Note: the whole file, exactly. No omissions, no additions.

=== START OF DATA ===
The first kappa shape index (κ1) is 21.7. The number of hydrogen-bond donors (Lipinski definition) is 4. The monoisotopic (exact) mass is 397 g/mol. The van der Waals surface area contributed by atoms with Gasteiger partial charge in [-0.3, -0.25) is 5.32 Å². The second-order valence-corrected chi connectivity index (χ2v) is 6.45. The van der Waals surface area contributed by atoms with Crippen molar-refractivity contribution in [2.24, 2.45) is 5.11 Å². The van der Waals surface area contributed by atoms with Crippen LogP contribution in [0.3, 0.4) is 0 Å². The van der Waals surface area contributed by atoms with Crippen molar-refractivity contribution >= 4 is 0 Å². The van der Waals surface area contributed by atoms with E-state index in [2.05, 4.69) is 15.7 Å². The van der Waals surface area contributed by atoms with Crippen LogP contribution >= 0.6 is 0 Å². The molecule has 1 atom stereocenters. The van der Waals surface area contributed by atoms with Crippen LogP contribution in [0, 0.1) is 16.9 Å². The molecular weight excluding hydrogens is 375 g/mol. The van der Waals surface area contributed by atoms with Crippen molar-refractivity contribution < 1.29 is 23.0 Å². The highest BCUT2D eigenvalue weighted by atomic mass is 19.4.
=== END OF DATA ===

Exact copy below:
The first kappa shape index (κ1) is 21.7. The number of hydrogen-bond donors (Lipinski definition) is 4. The monoisotopic (exact) mass is 397 g/mol. The van der Waals surface area contributed by atoms with Gasteiger partial charge in [-0.3, -0.25) is 5.32 Å². The second-order valence-corrected chi connectivity index (χ2v) is 6.45. The van der Waals surface area contributed by atoms with Crippen molar-refractivity contribution in [2.24, 2.45) is 5.11 Å². The van der Waals surface area contributed by atoms with Crippen LogP contribution in [0.3, 0.4) is 0 Å². The van der Waals surface area contributed by atoms with Crippen molar-refractivity contribution >= 4 is 0 Å². The van der Waals surface area contributed by atoms with E-state index in [2.05, 4.69) is 15.7 Å². The van der Waals surface area contributed by atoms with Crippen LogP contribution >= 0.6 is 0 Å². The molecule has 1 atom stereocenters. The van der Waals surface area contributed by atoms with Crippen LogP contribution in [0, 0.1) is 16.9 Å². The molecular weight excluding hydrogens is 375 g/mol. The van der Waals surface area contributed by atoms with Crippen molar-refractivity contribution < 1.29 is 23.0 Å². The highest BCUT2D eigenvalue weighted by atomic mass is 19.4.